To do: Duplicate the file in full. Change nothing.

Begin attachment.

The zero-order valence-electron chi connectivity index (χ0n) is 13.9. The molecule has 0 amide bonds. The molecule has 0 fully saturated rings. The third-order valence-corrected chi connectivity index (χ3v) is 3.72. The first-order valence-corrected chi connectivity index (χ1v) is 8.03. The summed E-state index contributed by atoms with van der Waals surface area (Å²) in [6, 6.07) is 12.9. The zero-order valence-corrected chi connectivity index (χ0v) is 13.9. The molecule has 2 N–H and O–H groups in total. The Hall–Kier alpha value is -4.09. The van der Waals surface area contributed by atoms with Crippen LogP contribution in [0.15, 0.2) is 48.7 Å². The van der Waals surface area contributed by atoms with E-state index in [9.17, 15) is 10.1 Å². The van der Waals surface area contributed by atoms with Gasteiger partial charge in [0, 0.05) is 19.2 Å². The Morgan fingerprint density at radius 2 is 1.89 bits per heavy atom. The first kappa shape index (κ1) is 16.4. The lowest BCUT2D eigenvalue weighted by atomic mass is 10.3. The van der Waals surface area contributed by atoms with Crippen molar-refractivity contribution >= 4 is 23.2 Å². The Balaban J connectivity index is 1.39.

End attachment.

The zero-order valence-electron chi connectivity index (χ0n) is 13.9. The molecule has 0 amide bonds. The molecule has 0 fully saturated rings. The third-order valence-corrected chi connectivity index (χ3v) is 3.72. The first-order valence-corrected chi connectivity index (χ1v) is 8.03. The summed E-state index contributed by atoms with van der Waals surface area (Å²) in [6, 6.07) is 12.9. The zero-order valence-corrected chi connectivity index (χ0v) is 13.9. The molecule has 2 N–H and O–H groups in total. The Hall–Kier alpha value is -4.09. The van der Waals surface area contributed by atoms with Crippen LogP contribution in [0.15, 0.2) is 48.7 Å². The van der Waals surface area contributed by atoms with E-state index in [9.17, 15) is 10.1 Å². The van der Waals surface area contributed by atoms with Gasteiger partial charge in [0, 0.05) is 19.2 Å². The Morgan fingerprint density at radius 2 is 1.89 bits per heavy atom. The first kappa shape index (κ1) is 16.4. The lowest BCUT2D eigenvalue weighted by atomic mass is 10.3. The van der Waals surface area contributed by atoms with Crippen molar-refractivity contribution >= 4 is 23.2 Å². The Balaban J connectivity index is 1.39.